MEPs endorse deal on new rules as key step to meeting 2020 target but await action on emissions trading scheme
The European Parliament energy committee (ITRE) today endorsed a deal on new EU legislation on energy efficiency and savings (1). Green MEP and draftsperson/rapporteur for the European Parliament Claude Turmes welcomed the vote but cautioned that more needs to be done if the EU to meet its target of reducing energy consumption 20% by 2020, as well as underlining the need for related action to address the glaring flaws in EU's emissions trading scheme. After the vote, the EP rapporteur/draftsperson Claude Turmes said:
"Today's vote brings us a step closer enacting this essential legislation, which will give a boost to Europe's economy and help achieve our energy security and climate goals. The new energy efficiency directive enshrines the EU's 20% energy savings target in a legal framework and sets out binding measures (1), which will go a significant way towards bridging the current gap the EU is facing with regards to meeting its pledge to reduce energy consumption 20% by 2020. However, clearly more needs to be done to fully close the gap. Realising the EU's energy saving target not only makes sense in terms of meeting our energy security and climate change goals, it also makes broader economic sense, stimulating economic activity and creating millions of jobs, whilst bringing down energy bills for businesses and households, and our dependence on energy imports.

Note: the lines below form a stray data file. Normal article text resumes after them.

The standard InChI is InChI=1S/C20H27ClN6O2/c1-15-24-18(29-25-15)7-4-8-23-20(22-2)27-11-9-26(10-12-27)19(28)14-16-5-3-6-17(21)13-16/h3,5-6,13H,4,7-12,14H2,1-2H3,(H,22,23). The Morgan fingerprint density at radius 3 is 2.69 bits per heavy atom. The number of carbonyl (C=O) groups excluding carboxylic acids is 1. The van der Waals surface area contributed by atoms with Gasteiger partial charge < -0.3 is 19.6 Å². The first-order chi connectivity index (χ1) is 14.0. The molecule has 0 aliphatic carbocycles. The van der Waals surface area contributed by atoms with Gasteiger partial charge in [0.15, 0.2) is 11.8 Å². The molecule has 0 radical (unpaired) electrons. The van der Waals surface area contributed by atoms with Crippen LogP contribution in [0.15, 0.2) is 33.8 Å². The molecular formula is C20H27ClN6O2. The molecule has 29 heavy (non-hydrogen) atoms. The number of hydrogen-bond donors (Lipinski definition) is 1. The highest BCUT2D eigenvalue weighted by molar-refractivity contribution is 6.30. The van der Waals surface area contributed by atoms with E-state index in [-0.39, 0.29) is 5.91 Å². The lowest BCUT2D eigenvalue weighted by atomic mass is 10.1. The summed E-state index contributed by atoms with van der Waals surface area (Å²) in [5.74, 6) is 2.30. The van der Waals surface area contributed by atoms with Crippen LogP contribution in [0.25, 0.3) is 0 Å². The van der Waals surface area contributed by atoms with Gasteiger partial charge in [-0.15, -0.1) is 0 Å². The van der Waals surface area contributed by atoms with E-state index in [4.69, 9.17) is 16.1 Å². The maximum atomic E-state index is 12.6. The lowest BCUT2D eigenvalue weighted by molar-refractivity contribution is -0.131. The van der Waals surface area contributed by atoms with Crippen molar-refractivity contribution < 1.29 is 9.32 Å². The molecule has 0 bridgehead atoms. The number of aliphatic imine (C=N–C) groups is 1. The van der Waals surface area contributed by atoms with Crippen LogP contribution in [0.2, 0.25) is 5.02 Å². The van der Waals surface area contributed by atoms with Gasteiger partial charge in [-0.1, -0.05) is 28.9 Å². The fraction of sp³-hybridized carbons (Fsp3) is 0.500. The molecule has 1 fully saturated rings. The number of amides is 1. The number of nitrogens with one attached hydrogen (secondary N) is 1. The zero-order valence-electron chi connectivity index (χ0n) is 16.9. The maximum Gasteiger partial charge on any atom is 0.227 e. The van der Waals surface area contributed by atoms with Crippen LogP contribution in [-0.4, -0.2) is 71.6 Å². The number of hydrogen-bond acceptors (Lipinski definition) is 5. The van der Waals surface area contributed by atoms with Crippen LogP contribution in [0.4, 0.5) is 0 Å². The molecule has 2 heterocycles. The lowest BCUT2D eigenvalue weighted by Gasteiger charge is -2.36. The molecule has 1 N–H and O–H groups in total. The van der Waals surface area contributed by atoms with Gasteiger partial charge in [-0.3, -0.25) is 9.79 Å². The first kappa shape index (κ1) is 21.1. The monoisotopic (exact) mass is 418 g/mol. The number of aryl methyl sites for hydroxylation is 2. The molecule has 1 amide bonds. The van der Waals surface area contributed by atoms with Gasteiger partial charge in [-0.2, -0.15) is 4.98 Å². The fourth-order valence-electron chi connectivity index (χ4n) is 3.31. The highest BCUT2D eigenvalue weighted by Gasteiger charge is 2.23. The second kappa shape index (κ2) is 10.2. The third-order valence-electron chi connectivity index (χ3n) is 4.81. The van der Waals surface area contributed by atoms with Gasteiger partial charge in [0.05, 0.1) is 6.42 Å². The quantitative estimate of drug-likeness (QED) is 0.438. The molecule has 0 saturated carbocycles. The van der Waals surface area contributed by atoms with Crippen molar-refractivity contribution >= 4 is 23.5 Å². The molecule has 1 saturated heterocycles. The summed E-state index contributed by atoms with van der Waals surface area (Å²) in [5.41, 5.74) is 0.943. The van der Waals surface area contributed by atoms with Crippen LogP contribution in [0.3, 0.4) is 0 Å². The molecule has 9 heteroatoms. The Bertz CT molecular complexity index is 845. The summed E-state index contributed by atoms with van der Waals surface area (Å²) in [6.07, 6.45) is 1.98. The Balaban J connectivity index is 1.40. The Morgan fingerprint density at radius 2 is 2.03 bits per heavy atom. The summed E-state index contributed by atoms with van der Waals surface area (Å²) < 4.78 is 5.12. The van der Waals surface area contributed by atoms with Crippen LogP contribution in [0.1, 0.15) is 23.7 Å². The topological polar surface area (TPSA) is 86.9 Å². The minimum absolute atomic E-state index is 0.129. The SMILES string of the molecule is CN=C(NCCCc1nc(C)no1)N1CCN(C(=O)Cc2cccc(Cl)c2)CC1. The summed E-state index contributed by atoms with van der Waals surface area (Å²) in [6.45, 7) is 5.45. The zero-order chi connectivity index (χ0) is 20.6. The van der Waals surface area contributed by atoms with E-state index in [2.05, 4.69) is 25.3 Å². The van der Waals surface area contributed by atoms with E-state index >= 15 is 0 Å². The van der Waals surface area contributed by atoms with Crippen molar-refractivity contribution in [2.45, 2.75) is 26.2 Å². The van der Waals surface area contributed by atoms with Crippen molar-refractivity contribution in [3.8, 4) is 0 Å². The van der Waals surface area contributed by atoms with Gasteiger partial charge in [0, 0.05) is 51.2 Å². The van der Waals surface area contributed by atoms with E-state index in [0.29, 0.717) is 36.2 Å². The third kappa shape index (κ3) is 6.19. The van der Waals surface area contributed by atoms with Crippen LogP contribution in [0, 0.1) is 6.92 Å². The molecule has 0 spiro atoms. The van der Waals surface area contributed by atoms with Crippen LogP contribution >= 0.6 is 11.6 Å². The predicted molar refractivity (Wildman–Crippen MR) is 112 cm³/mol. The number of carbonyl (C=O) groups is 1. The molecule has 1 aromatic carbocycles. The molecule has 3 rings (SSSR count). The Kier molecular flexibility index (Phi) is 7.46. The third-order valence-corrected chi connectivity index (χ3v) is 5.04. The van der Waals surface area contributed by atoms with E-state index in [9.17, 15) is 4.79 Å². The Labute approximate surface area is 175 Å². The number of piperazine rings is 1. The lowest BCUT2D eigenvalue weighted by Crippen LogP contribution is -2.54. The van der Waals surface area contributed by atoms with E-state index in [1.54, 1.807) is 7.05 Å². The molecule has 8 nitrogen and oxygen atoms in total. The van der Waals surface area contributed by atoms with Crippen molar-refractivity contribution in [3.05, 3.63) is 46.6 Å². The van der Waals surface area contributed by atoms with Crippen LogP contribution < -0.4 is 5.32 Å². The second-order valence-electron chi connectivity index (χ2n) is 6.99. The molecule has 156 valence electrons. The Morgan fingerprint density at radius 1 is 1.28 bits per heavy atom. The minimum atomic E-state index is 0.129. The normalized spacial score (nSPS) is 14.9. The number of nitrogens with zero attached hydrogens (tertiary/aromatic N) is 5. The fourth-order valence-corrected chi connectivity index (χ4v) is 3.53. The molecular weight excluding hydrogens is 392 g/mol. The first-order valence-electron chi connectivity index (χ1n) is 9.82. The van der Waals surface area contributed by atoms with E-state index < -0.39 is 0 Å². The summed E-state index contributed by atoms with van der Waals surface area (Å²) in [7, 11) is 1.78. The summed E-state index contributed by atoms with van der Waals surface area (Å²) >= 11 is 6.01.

“While the new energy efficiency legislation represents a major step forward for EU climate policy, it has added to the urgent need to address the problems with the misfiring emissions trading scheme. The carbon market is clearly in need of regulative intervention in order to address the oversupply of emissions permits and the resulting excessively low carbon price. While the Commission committed to do this in the context of negotiations on the energy efficiency directive, it must come forward with proposals to address the oversupply of emissions allowances and the unrealistically low carbon price before the summer. As a first step, this means limiting forthcoming auctions of emissions permits. However, ultimately, the Commission will have to completely retire an amount of emissions permits. The sooner this is done, the better."
(1) The legislation includes a number of crucial measures that will deliver concrete energy savings. Member states will have to set out a roadmap for achieving energy savings of 80% in the buildings sector by 2050. Energy companies will also be tasked with delivering 1.5% in annual savings across all end-use sectors, even if this obligation was regrettably watered-down by EU governments. Binding financial instruments and better consumer information (such as through the use of smart meters) are among the other detailed measures included, as are demand response measures that will potentially reduce costs of balancing energy and reduce energy bills